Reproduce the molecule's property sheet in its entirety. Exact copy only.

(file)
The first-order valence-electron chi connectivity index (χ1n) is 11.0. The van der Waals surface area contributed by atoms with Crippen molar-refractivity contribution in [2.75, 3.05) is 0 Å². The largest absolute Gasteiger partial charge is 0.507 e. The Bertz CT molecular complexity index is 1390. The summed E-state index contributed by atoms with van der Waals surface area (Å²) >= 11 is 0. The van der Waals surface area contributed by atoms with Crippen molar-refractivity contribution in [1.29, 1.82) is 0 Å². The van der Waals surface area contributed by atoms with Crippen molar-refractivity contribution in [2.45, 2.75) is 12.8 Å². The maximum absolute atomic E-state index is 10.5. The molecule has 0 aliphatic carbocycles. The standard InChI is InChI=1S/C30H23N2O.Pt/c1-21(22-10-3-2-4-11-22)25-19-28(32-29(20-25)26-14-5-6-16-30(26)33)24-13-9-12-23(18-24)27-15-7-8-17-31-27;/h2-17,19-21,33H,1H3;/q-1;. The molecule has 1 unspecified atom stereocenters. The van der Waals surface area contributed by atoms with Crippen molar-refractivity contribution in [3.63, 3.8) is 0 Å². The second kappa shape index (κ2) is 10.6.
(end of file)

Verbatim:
The first-order valence-electron chi connectivity index (χ1n) is 11.0. The van der Waals surface area contributed by atoms with Crippen molar-refractivity contribution in [2.75, 3.05) is 0 Å². The largest absolute Gasteiger partial charge is 0.507 e. The Bertz CT molecular complexity index is 1390. The summed E-state index contributed by atoms with van der Waals surface area (Å²) >= 11 is 0. The van der Waals surface area contributed by atoms with Crippen molar-refractivity contribution in [1.29, 1.82) is 0 Å². The van der Waals surface area contributed by atoms with Crippen molar-refractivity contribution in [2.45, 2.75) is 12.8 Å². The maximum absolute atomic E-state index is 10.5. The molecule has 0 aliphatic carbocycles. The standard InChI is InChI=1S/C30H23N2O.Pt/c1-21(22-10-3-2-4-11-22)25-19-28(32-29(20-25)26-14-5-6-16-30(26)33)24-13-9-12-23(18-24)27-15-7-8-17-31-27;/h2-17,19-21,33H,1H3;/q-1;. The molecule has 1 unspecified atom stereocenters. The van der Waals surface area contributed by atoms with Crippen molar-refractivity contribution in [3.63, 3.8) is 0 Å². The second kappa shape index (κ2) is 10.6.